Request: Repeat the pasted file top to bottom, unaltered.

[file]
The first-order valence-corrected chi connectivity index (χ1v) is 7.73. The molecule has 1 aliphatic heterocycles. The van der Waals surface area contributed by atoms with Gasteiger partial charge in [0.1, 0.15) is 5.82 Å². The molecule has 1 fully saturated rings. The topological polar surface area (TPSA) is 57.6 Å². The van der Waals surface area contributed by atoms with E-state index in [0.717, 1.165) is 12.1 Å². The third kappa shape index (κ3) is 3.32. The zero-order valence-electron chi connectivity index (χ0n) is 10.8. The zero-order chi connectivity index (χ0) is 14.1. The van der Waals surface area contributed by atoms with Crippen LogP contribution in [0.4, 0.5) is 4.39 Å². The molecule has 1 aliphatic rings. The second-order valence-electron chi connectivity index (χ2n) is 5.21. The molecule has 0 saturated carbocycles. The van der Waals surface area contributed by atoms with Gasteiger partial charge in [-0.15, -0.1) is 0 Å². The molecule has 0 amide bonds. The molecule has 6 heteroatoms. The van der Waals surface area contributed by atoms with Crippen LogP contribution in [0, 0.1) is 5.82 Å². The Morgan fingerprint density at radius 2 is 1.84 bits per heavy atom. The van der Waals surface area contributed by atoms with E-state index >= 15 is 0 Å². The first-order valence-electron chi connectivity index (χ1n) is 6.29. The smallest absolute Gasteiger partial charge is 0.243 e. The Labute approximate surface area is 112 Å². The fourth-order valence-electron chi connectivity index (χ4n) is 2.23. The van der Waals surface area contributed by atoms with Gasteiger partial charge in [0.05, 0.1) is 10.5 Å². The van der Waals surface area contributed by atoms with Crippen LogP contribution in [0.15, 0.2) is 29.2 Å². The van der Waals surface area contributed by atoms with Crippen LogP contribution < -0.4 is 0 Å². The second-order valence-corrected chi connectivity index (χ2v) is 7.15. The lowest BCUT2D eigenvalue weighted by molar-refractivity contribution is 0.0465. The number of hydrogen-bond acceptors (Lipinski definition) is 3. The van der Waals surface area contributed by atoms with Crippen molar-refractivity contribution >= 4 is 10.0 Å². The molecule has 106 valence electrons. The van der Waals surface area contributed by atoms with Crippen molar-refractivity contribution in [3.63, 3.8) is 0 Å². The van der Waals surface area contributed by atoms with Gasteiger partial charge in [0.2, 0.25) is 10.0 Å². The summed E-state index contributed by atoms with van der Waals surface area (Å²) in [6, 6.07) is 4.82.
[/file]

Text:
The first-order valence-corrected chi connectivity index (χ1v) is 7.73. The molecule has 1 aliphatic heterocycles. The van der Waals surface area contributed by atoms with Gasteiger partial charge in [0.1, 0.15) is 5.82 Å². The molecule has 1 fully saturated rings. The topological polar surface area (TPSA) is 57.6 Å². The van der Waals surface area contributed by atoms with E-state index in [0.717, 1.165) is 12.1 Å². The third kappa shape index (κ3) is 3.32. The zero-order valence-electron chi connectivity index (χ0n) is 10.8. The zero-order chi connectivity index (χ0) is 14.1. The van der Waals surface area contributed by atoms with Crippen LogP contribution in [0.4, 0.5) is 4.39 Å². The molecule has 1 aliphatic rings. The second-order valence-electron chi connectivity index (χ2n) is 5.21. The molecule has 0 saturated carbocycles. The van der Waals surface area contributed by atoms with Gasteiger partial charge in [-0.15, -0.1) is 0 Å². The molecule has 0 amide bonds. The molecule has 6 heteroatoms. The van der Waals surface area contributed by atoms with Crippen LogP contribution in [0, 0.1) is 5.82 Å². The Morgan fingerprint density at radius 2 is 1.84 bits per heavy atom. The van der Waals surface area contributed by atoms with E-state index >= 15 is 0 Å². The first-order valence-electron chi connectivity index (χ1n) is 6.29. The smallest absolute Gasteiger partial charge is 0.243 e. The Labute approximate surface area is 112 Å². The fourth-order valence-electron chi connectivity index (χ4n) is 2.23. The van der Waals surface area contributed by atoms with Gasteiger partial charge in [0.05, 0.1) is 10.5 Å². The van der Waals surface area contributed by atoms with Crippen LogP contribution in [0.15, 0.2) is 29.2 Å². The van der Waals surface area contributed by atoms with Crippen LogP contribution < -0.4 is 0 Å². The second-order valence-corrected chi connectivity index (χ2v) is 7.15. The lowest BCUT2D eigenvalue weighted by molar-refractivity contribution is 0.0465. The number of hydrogen-bond acceptors (Lipinski definition) is 3. The van der Waals surface area contributed by atoms with Crippen molar-refractivity contribution >= 4 is 10.0 Å². The molecule has 106 valence electrons. The van der Waals surface area contributed by atoms with Crippen molar-refractivity contribution in [3.63, 3.8) is 0 Å². The van der Waals surface area contributed by atoms with Gasteiger partial charge in [0.2, 0.25) is 10.0 Å². The summed E-state index contributed by atoms with van der Waals surface area (Å²) in [6, 6.07) is 4.82.